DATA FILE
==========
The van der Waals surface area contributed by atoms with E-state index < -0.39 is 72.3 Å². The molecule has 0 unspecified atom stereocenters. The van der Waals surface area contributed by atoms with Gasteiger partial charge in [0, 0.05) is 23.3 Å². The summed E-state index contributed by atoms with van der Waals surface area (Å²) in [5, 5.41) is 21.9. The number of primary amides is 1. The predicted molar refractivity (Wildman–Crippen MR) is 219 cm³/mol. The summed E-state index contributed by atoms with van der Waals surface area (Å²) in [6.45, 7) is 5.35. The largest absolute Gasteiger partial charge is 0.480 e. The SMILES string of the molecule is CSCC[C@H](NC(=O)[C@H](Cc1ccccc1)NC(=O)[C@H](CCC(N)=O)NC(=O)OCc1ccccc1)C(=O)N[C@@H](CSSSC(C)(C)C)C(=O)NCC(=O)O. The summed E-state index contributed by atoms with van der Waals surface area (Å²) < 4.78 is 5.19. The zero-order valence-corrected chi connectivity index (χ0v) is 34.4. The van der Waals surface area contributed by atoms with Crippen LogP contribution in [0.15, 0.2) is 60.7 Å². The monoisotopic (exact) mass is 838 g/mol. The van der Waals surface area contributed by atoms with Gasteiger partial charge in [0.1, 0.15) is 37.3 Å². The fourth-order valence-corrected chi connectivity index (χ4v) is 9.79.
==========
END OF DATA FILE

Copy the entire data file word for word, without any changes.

The van der Waals surface area contributed by atoms with E-state index < -0.39 is 72.3 Å². The molecule has 0 unspecified atom stereocenters. The van der Waals surface area contributed by atoms with Gasteiger partial charge in [0, 0.05) is 23.3 Å². The summed E-state index contributed by atoms with van der Waals surface area (Å²) in [5, 5.41) is 21.9. The number of primary amides is 1. The predicted molar refractivity (Wildman–Crippen MR) is 219 cm³/mol. The summed E-state index contributed by atoms with van der Waals surface area (Å²) in [6.45, 7) is 5.35. The largest absolute Gasteiger partial charge is 0.480 e. The SMILES string of the molecule is CSCC[C@H](NC(=O)[C@H](Cc1ccccc1)NC(=O)[C@H](CCC(N)=O)NC(=O)OCc1ccccc1)C(=O)N[C@@H](CSSSC(C)(C)C)C(=O)NCC(=O)O. The summed E-state index contributed by atoms with van der Waals surface area (Å²) < 4.78 is 5.19. The zero-order valence-corrected chi connectivity index (χ0v) is 34.4. The van der Waals surface area contributed by atoms with Crippen LogP contribution in [0.15, 0.2) is 60.7 Å². The monoisotopic (exact) mass is 838 g/mol. The van der Waals surface area contributed by atoms with Gasteiger partial charge in [0.1, 0.15) is 37.3 Å². The fourth-order valence-corrected chi connectivity index (χ4v) is 9.79.